With financial stress setting in for U.S. shale companies, some are trying to drill their way out of the problem, while others are hoping to boost profitability by cutting costs and implementing spending restraint. Both approaches are riddled with risk.
“Turbulence and desperation are roiling the struggling fracking industry,” Kathy Hipple and Tom Sanzillo wrote in a note for the Institute for Energy Economics and Financial Analysis (IEEFA).
They point to the example of EQT, the largest natural gas producer in the United States. A corporate struggle over control of the company reached a conclusion recently, with the Toby and Derek Rice seizing power. The Rice brothers sold their company, Rice Energy, to EQT in 2017. But they launched a bid to take over EQT last year, arguing that the company’s leadership had failed investors. The Rice brothers convinced shareholders that they could steer the company in a better direction promising $500 million in free cash flow within two years.
Their bet hinged on more aggressive drilling while simultaneously reducing costs. Their strategy also depends on “new, unproven, expensive technology, electric frack fleets,” IEEFA argued. “This seems like more of the same – big risky capital expenditures.”
EQT’s former CEO Steve Schlotterbeck recently made headlines when he called fracking an “unmitigated disaster” because it helped crash prices and produce mountains of red ink.
“In fact, I'm not aware of another case of a disruptive technological change that has done so much harm to the industry that created the change,” Schlotterbeck said at an industry conference in June.
IEEFA draws a contrast between Schlotterbeck and the Rice brothers. While the latter wants advocates a strategy of stepping up drilling in an effort to grow their way out of the problem, the former argues that this approach has been tried over and over with poor results. Instead, Schlotterbeck said that drillers need to cut spending and production, which could revive natural gas prices.
But while the philosophies differ – relentless growth versus restraint – IEEFA argues that “neither of these strategies seem viable.” On the one hand, natural gas prices are expected to stay below $3 per MMBtu, a price that is unlikely to lead to profits, IEEFA says. That is especially true if shale companies aggressively spend and produce more gas.
However, a strategy of restraint may not work either.
“[E]ven if natural gas producers coordinate their activities and reduce supply—a highly unlikely prospect—Schlotterbeck’s expectation that natural gas prices would inevitably rise is questionable,” IEEFA analysts wrote.
There are few reasons why natural gas prices might not rebound. For instance, any increase in natural gas prices will only induce more renewable energy. Costs for solar, wind and even energy storage has plunged. For years, natural gas was the cheapest option, but that is no longer the case. Renewable energy increasingly beats out gas on price, which means that natural gas prices will run into resistance when they start to rise as demand would inevitably slow.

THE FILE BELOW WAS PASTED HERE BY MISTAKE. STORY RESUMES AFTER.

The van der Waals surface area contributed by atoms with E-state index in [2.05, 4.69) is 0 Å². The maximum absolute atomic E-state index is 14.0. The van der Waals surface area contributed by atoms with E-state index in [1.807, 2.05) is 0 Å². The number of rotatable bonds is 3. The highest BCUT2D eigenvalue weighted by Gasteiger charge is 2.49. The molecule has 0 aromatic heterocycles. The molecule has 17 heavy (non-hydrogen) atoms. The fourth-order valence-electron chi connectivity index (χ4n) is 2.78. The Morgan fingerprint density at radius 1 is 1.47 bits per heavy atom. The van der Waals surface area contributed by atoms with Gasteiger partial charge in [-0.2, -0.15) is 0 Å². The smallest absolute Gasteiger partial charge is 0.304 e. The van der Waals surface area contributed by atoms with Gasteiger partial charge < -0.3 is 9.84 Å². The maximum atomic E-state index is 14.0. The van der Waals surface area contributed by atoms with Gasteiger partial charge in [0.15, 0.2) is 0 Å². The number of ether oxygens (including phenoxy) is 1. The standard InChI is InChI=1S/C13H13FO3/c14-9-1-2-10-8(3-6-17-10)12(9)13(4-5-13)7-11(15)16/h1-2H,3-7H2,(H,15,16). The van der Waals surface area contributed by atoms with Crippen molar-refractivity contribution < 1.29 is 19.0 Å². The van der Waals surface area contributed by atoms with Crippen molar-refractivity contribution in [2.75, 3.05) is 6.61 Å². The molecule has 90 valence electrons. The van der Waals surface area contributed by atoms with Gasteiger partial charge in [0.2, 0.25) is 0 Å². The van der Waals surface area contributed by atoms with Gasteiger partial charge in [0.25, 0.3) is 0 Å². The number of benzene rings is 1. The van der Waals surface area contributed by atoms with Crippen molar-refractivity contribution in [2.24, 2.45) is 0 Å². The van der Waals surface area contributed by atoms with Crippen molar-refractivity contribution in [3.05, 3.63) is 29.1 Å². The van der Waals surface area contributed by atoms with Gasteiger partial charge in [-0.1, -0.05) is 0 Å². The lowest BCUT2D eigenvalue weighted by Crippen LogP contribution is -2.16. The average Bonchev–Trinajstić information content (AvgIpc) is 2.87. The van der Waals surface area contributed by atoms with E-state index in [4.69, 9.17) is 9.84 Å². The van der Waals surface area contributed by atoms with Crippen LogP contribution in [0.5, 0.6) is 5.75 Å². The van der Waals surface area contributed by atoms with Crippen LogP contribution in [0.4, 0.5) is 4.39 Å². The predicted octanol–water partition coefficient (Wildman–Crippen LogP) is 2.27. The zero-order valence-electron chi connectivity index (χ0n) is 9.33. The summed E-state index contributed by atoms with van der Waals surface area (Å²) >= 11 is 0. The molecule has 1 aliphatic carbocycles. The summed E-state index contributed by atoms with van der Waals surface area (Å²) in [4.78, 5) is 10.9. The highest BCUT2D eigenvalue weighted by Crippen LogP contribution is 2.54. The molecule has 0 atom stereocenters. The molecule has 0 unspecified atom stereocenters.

A second reason why prices might not rise is because public policy is beginning to really work against the gas industry. IEEFA pointed to the recent decision in New York to block the construction of Williams Co.’s pipeline that would have connected Appalachian gas to New York City. In fact, New York seems to be heading in a different direction, recently passing one of the most ambitious and comprehensive pieces of climate and energy bills in the nation. Or, look to Berkeley, California, which just became the first city in the country to ban the installation of natural gas lines in new homes. As public policy increasingly targets the demand side of the equation, natural gas prices face downward pressure.
Another complication for natural gas producers is that the petrochemical industry, which is attracting tens billions of dollars in investment due to the belief that natural gas will remain cheap in perpetuity. Gas producers, who want higher prices, are in conflict with petrochemical manufacturers, who need cheap feedstocks.
“Companies like Shell, which is considering a $6 billion petrochemical investment, must choose: absorb a higher price cost structure for natural gas liquids (NGLs) needed to produce its product, while facing stiff global competition in the petrochemical business. Or, intensify capital commitments and take over the fracking business, hoping to find synergies through integration,” IEEFA noted.
“Both of these scenarios change the risk profile Shell has described to justify its aggressive expansion plans in the Ohio Valley.”
The upshot is that while companies like EQT undertake a major shift in strategy, the road ahead remains rocky either way. “More bankruptcies are all but certain as oil and gas borrowers must repay or refinance several hundred billion dollars of debt over the next six months,” IEEFA concluded.